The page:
Founder Rescues Foundering Buy.com

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Buy.com Inc., until last year the No. 2 Internet-only retailer after Amazon.com Inc., has managed for now to save itself by the skin of its teeth.


To avert going belly-up, the Aliso Viejo, CA, retailer has agreed to sell itself for $23 million to founder Scott Blum's SB Acquisition Inc. Blum will pay 17 cents for each share of the company he once ran, which last year posted revenue of $787.7 million. There are nearly 136 million shares outstanding.


In yet another lifeline, SB Acquisition has agreed to immediately loan buy.com $9 million in interim financing.


"The transaction is structured as a reverse merger and will be accounted for under the purchase method of accounting," a buy.com statement said. "The boards of both companies have unanimously approved the transaction and expect it to close prior to November 30, 2001."


Calls to the company were not returned by deadline.


Styling itself as "The Internet Superstore," buy.com claims to serve nearly 4 million customers. It offers 1 million items in categories like electronics, computer hardware and software, office supplies, books and wireless products and services.


Despite its customer base, offerings and $225 million in venture capital from Japan's Softbank, the 4-year-old buy.com has not turned a profit. Poor sales in the 2000 holiday season hit it hard.


Starting in February, product lines were trimmed to eliminate golf and sports items. This was done to move it away from its low-price model in order to raise margins, a move buy.com then acknowledged would cost it much business in the year ahead.


Around that time, international Web sites were shut as yet another measure of austerity. The British operations were sold to supermarket owner John Lewis, while the Canadian store and an Australian joint venture were folded.


Then, buy.com CEO Gregory Hawkins and chief financial officer Mitch Hill resigned Feb. 14. Two weeks later, it was announced that more than half the staff would be laid off. Last week, another 50 positions, or 40 percent of the work force, were eliminated.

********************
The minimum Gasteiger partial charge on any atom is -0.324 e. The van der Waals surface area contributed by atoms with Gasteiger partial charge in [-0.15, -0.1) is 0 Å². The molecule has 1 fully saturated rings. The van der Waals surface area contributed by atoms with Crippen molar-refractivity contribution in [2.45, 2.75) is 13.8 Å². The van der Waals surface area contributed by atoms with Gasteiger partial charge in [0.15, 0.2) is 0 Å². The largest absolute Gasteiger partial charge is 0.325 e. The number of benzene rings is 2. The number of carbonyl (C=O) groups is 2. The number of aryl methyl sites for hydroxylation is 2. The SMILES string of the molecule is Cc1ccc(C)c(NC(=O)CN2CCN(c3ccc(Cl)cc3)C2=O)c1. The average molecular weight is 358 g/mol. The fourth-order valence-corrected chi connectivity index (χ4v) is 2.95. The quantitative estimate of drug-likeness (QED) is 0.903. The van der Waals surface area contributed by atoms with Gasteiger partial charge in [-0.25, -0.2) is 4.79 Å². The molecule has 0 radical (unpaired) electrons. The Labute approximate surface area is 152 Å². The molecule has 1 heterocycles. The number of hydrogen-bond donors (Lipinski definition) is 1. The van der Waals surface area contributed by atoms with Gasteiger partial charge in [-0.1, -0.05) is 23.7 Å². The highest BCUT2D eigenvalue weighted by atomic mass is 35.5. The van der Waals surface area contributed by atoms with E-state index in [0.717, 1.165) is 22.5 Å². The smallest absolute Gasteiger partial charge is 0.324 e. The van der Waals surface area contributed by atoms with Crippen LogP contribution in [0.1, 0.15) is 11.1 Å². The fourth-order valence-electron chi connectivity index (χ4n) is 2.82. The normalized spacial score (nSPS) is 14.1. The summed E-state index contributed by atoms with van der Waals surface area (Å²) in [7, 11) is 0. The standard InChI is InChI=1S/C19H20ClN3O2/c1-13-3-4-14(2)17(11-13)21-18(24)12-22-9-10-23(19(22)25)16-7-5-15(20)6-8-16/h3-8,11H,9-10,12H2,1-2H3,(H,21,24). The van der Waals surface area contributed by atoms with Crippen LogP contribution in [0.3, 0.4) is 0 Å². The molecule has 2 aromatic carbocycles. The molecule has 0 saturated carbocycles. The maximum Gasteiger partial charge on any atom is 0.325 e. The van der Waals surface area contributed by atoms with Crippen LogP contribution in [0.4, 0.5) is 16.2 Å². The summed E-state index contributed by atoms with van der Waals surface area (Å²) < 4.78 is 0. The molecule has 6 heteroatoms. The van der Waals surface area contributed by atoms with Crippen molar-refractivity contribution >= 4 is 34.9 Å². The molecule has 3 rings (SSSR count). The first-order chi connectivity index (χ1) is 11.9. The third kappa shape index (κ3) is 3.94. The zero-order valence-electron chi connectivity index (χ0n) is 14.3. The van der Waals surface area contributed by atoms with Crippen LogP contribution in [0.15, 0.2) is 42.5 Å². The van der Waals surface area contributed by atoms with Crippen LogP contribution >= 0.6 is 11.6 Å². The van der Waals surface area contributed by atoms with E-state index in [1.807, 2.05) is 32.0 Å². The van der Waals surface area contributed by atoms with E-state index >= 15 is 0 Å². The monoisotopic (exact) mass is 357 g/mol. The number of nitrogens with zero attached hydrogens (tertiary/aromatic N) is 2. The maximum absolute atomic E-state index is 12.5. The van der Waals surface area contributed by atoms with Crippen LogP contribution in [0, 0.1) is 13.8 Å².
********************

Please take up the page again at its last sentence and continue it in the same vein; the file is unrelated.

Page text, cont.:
The downward spiral continued. The company recorded an April-through-June net loss of $5.7 million on sales of $94.9 million. Net loss in the same second quarter of 2000 was $33.6 million on sales of $193.2 million.


The tech-heavy Nasdaq index Aug. 14 delisted its stock. It now expects to be quoted on the OTC Bulletin Board. This is the same company whose market value rose to $3 billion on Feb. 7, 2000, its first day of trading on the Nasdaq. That IPO raised $209 million. And its shares once traded for $35.


The retailer gained fame for its initial promise to sell products below cost, basically selling a dollar for 85 cents, as a media report once attributed to the company founder said. The low prices were meant to attract traffic and build a brand around that concept.


"What they did, which was smart, was the idea of building visitors so that you have multiple streams of revenue, both advertising and sales," said Angela Kapp, president of Angela Kapp Consulting, New York, and former head of Estee Lauder's online efforts. "However, they forgot the No. 1 business principle, which is, you've always got to have margin. And having negative gross margins is not a viable long-term model. It is not going to work. It doesn't matter how you slice."


But, as buy.com's and countless online retailers' difficulties showed, price alone is not a draw. Amazon does not offer the lowest price, but gains business through a model based on engendering loyalty through customer service. The Seattle retailer also invests in technology.


Consumers are value-conscious to the extent of the brands they are shopping, Kapp said. In cosmetics, they will pay $20 for a Chanel lipstick instead of $5 for a Covergirl product. This is called affordable luxury, she said, where if you cannot afford the $3,000 Chanel bag, you at least can afford the $20 lipstick. But consumer thinking varies when it comes to valuing commodity or functional goods.


"[Price] is not a 100 percent driver in almost any consumer segment," Kapp said. "However, it's a much more stronger driver in certain markets like electronics than in markets like apparel. What buy.com has to do is say, 'What is our real customer segment here?' "


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